Dr. Ron Israeli, the plastic surgeon who is part of my mission and is so kind and educating women on breast implant illness, helping with flat advocacy, which needs so much more work. I could go on and on because every day between genetic testing and screening, education is lacking. I’m trying to bring it all in one place – by myself, which is really hard – to make it easier on people to understand and get ahead of this and be comforted with guidance along the way if you are diagnosed.

Building a cancer community

I just want people to know I started Learn Look Locate because I know for myself that I Googled like crazy and there’s a lot of information out there. That is why I’m working with top physicians to help me bring this information to the forefront. 

I myself have an online community that is moderated by a medical oncologist. I just launched this. It’s associated with Dana-Farber and other cancer centers so people can come, patients being treated throughout the country so you can connect and relate. Just take a deep breath and know that there’s a lot of us that have gone through this.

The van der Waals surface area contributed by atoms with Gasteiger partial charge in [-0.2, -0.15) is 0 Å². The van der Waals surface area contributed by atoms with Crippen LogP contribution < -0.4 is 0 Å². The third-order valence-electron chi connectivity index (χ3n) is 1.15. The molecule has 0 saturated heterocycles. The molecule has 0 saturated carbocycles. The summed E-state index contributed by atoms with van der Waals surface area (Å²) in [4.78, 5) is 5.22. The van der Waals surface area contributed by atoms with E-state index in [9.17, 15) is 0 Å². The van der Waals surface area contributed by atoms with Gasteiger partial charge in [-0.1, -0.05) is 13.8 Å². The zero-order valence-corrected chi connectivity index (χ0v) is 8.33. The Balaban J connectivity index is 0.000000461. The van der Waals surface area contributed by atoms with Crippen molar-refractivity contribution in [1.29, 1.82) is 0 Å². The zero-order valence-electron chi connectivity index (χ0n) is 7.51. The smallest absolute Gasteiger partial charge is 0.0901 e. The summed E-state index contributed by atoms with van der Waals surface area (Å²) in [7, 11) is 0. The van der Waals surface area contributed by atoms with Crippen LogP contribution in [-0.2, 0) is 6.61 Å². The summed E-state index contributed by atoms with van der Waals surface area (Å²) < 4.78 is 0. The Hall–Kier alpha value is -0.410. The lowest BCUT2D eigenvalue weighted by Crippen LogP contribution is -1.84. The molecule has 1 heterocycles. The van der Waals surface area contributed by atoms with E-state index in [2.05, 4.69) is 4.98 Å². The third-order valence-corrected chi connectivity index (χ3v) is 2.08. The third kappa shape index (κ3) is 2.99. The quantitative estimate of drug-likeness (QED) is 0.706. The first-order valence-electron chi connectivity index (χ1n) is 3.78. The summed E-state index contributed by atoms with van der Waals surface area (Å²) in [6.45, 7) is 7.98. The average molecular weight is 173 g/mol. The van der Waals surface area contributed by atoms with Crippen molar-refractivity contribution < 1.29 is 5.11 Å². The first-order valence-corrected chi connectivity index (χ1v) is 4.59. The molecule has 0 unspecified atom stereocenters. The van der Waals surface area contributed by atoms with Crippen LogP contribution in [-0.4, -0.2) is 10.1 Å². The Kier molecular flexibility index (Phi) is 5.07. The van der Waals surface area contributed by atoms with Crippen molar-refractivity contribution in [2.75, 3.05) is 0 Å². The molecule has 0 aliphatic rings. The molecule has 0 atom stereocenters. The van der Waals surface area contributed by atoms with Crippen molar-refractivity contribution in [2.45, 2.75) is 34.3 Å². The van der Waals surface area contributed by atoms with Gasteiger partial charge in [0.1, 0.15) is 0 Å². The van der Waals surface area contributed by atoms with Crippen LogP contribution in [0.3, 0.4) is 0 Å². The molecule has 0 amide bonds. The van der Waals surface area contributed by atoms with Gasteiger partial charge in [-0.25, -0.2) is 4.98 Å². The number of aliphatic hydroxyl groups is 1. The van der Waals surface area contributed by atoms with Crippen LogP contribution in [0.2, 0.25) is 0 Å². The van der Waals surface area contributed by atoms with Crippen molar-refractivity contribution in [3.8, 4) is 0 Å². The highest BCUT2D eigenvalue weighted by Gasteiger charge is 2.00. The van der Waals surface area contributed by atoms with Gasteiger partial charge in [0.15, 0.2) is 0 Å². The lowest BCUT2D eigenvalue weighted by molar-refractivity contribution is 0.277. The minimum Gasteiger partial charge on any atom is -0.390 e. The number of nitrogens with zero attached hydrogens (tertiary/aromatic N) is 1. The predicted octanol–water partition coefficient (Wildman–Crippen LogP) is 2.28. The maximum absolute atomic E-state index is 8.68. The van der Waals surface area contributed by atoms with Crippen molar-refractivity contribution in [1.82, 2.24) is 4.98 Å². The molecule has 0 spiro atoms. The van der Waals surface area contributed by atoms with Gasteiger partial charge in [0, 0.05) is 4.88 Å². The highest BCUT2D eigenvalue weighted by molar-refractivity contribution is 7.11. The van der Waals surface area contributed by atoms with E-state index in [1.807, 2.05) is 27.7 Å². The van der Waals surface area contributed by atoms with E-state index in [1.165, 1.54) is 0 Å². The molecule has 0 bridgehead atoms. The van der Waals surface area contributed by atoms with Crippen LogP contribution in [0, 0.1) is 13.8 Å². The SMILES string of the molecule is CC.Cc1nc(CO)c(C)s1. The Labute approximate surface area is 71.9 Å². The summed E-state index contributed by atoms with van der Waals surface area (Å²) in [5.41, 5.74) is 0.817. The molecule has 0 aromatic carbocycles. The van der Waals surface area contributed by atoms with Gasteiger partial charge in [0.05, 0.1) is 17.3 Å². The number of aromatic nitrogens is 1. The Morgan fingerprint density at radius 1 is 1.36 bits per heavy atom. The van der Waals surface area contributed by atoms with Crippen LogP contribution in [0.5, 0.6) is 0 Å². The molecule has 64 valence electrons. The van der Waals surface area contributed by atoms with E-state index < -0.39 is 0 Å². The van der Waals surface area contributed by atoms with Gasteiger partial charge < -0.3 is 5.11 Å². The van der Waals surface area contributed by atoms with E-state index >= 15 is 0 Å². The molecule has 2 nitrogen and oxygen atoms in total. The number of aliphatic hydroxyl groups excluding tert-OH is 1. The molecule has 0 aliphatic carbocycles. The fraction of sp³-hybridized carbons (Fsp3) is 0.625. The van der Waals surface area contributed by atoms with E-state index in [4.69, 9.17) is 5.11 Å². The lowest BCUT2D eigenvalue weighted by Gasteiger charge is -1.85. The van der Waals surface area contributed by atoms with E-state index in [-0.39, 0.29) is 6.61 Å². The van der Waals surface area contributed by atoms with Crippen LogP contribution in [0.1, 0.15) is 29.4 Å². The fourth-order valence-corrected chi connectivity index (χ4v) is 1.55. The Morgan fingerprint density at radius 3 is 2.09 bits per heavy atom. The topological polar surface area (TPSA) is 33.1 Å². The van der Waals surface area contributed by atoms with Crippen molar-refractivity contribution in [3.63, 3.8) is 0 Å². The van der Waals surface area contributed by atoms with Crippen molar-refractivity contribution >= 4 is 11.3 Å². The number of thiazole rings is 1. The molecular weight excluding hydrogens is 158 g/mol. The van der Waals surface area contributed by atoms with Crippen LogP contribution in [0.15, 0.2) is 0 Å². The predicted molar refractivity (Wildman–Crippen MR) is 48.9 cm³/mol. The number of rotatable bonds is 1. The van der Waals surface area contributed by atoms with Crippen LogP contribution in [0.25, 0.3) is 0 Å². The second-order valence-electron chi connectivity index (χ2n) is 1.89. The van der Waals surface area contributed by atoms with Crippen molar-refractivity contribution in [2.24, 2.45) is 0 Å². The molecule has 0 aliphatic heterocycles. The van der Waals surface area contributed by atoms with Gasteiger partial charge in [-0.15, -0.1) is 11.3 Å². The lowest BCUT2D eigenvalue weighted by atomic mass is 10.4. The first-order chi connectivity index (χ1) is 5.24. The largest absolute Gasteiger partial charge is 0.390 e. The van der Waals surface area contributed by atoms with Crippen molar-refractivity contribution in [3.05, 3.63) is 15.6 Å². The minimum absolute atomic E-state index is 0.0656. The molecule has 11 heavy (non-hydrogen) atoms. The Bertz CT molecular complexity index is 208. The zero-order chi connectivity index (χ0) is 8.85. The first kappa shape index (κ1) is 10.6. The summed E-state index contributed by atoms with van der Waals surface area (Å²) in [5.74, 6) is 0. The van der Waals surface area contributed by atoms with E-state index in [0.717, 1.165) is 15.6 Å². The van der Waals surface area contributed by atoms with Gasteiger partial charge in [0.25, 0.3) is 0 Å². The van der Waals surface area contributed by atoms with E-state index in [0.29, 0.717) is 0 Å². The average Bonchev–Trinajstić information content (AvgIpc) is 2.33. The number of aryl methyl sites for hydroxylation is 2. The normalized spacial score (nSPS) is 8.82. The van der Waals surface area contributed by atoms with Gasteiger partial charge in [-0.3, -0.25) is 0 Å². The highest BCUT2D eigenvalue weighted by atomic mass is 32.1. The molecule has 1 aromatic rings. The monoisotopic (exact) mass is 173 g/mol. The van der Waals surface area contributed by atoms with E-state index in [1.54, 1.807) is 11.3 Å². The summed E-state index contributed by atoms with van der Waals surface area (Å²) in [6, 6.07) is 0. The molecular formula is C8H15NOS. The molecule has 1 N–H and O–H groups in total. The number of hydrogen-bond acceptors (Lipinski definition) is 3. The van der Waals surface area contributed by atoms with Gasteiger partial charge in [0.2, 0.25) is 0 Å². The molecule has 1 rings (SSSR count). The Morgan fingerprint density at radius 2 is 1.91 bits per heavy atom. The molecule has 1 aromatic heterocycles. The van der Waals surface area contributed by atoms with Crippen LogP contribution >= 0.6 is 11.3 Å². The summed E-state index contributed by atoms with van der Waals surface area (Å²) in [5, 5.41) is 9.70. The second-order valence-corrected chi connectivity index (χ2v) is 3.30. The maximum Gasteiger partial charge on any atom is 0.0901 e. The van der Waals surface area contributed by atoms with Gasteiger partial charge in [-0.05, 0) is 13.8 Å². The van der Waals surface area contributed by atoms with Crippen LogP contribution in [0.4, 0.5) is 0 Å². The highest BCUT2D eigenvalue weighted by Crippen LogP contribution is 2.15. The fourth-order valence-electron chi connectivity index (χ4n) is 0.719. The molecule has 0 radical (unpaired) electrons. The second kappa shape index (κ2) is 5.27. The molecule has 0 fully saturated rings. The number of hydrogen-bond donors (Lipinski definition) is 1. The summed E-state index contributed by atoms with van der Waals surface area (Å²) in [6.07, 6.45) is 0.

The importance of sharing your cancer story

Your work is incredible on all levels and I’m very touched by the work that The Patient Story is doing. I think it’s lovely. My father had lung cancer. I believe that every cancer should have a place that is warm and welcoming and connecting and inspiring and take one day at a time I wish I had someone say that to me because I never thought I’d be in the place where I am now. 

Whoever is watching this, I’m going to give you a big hug because that’s what I needed, and say you’re not alone.

I never thought I’d get out of this very dark place, and it was dark and scary. I guess fear goes like this over time, but knowledge is power. And for me, the more I gained information about my disease and my journey, it put me at peace. 

That’s why I like Learn Look Locate. Because if you learn, you can feel a little bit more empowered. Don’t let someone tell you you’re ER-positive and you need this, that, and the other. Get in there and understand it so that you can know what your treatment is and then connect with people who’ve been there because they can help you too.